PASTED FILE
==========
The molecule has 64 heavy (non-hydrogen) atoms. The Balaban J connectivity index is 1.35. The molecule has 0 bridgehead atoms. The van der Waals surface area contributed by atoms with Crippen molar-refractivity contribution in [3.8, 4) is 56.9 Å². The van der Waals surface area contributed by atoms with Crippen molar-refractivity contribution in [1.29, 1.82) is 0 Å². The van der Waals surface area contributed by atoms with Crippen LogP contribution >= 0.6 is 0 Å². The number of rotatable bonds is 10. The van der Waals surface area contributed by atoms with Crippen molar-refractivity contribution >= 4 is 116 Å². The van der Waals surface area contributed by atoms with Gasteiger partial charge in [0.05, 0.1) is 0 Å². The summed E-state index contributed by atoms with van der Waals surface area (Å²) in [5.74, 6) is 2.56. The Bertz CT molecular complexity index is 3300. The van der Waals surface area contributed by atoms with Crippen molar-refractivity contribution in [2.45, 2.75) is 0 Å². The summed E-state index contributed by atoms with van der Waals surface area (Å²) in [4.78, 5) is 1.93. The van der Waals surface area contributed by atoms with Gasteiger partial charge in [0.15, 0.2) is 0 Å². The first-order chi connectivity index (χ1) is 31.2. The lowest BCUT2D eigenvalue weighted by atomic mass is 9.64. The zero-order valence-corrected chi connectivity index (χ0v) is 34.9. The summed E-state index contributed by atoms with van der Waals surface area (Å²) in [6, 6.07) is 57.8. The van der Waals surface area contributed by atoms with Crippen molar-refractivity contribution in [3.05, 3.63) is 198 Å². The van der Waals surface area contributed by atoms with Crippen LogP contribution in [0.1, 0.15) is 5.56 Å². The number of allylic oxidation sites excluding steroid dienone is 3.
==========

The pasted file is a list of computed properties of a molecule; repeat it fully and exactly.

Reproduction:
The molecule has 64 heavy (non-hydrogen) atoms. The Balaban J connectivity index is 1.35. The molecule has 0 bridgehead atoms. The van der Waals surface area contributed by atoms with Crippen molar-refractivity contribution in [3.8, 4) is 56.9 Å². The van der Waals surface area contributed by atoms with Crippen molar-refractivity contribution in [1.29, 1.82) is 0 Å². The van der Waals surface area contributed by atoms with Crippen LogP contribution >= 0.6 is 0 Å². The number of rotatable bonds is 10. The van der Waals surface area contributed by atoms with Crippen molar-refractivity contribution >= 4 is 116 Å². The van der Waals surface area contributed by atoms with Gasteiger partial charge in [0.05, 0.1) is 0 Å². The summed E-state index contributed by atoms with van der Waals surface area (Å²) in [5.74, 6) is 2.56. The Bertz CT molecular complexity index is 3300. The van der Waals surface area contributed by atoms with Crippen molar-refractivity contribution in [2.45, 2.75) is 0 Å². The summed E-state index contributed by atoms with van der Waals surface area (Å²) in [4.78, 5) is 1.93. The van der Waals surface area contributed by atoms with Gasteiger partial charge in [0.15, 0.2) is 0 Å². The first-order chi connectivity index (χ1) is 31.2. The lowest BCUT2D eigenvalue weighted by atomic mass is 9.64. The zero-order valence-corrected chi connectivity index (χ0v) is 34.9. The summed E-state index contributed by atoms with van der Waals surface area (Å²) in [6, 6.07) is 57.8. The van der Waals surface area contributed by atoms with Crippen molar-refractivity contribution in [3.05, 3.63) is 198 Å². The van der Waals surface area contributed by atoms with Crippen LogP contribution in [0.1, 0.15) is 5.56 Å². The number of allylic oxidation sites excluding steroid dienone is 3.